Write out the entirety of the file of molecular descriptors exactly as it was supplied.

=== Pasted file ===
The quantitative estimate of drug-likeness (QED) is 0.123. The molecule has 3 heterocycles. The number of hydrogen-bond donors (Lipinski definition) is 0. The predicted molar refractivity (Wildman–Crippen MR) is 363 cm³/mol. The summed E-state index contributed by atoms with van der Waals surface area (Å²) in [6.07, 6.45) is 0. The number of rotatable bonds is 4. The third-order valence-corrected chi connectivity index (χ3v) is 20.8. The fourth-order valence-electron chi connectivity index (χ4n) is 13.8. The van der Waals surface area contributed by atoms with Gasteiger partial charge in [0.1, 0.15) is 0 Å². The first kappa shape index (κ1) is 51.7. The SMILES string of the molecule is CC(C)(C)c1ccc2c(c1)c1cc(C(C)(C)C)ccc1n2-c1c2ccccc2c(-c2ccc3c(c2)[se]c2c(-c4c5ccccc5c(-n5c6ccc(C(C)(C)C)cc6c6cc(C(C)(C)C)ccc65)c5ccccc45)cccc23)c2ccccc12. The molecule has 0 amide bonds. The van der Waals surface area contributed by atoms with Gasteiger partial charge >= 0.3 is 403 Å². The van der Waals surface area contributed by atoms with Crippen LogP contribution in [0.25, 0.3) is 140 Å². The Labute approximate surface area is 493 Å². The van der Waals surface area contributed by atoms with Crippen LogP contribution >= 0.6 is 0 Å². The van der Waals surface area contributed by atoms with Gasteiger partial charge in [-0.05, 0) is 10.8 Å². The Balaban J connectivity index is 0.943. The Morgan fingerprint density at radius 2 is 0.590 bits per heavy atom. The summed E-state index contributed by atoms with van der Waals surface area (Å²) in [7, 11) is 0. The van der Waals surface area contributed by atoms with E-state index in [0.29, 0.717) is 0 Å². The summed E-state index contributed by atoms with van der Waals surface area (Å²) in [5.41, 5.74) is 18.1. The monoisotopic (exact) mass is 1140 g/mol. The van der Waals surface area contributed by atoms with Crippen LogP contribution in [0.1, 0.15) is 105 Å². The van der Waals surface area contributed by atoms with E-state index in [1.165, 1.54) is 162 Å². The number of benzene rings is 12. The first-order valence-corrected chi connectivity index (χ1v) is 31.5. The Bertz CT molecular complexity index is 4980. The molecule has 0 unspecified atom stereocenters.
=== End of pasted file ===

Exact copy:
The quantitative estimate of drug-likeness (QED) is 0.123. The molecule has 3 heterocycles. The number of hydrogen-bond donors (Lipinski definition) is 0. The predicted molar refractivity (Wildman–Crippen MR) is 363 cm³/mol. The summed E-state index contributed by atoms with van der Waals surface area (Å²) in [6.07, 6.45) is 0. The number of rotatable bonds is 4. The third-order valence-corrected chi connectivity index (χ3v) is 20.8. The fourth-order valence-electron chi connectivity index (χ4n) is 13.8. The van der Waals surface area contributed by atoms with Gasteiger partial charge in [0.1, 0.15) is 0 Å². The first kappa shape index (κ1) is 51.7. The SMILES string of the molecule is CC(C)(C)c1ccc2c(c1)c1cc(C(C)(C)C)ccc1n2-c1c2ccccc2c(-c2ccc3c(c2)[se]c2c(-c4c5ccccc5c(-n5c6ccc(C(C)(C)C)cc6c6cc(C(C)(C)C)ccc65)c5ccccc45)cccc23)c2ccccc12. The molecule has 0 amide bonds. The van der Waals surface area contributed by atoms with Gasteiger partial charge >= 0.3 is 403 Å². The van der Waals surface area contributed by atoms with Crippen LogP contribution in [0.25, 0.3) is 140 Å². The Labute approximate surface area is 493 Å². The van der Waals surface area contributed by atoms with Crippen LogP contribution >= 0.6 is 0 Å². The van der Waals surface area contributed by atoms with Gasteiger partial charge in [-0.05, 0) is 10.8 Å². The Balaban J connectivity index is 0.943. The Morgan fingerprint density at radius 2 is 0.590 bits per heavy atom. The summed E-state index contributed by atoms with van der Waals surface area (Å²) in [7, 11) is 0. The van der Waals surface area contributed by atoms with E-state index in [0.29, 0.717) is 0 Å². The summed E-state index contributed by atoms with van der Waals surface area (Å²) in [5.41, 5.74) is 18.1. The monoisotopic (exact) mass is 1140 g/mol. The van der Waals surface area contributed by atoms with Crippen LogP contribution in [0.1, 0.15) is 105 Å². The van der Waals surface area contributed by atoms with E-state index in [1.165, 1.54) is 162 Å². The number of benzene rings is 12. The first-order valence-corrected chi connectivity index (χ1v) is 31.5. The Bertz CT molecular complexity index is 4980. The molecule has 0 unspecified atom stereocenters.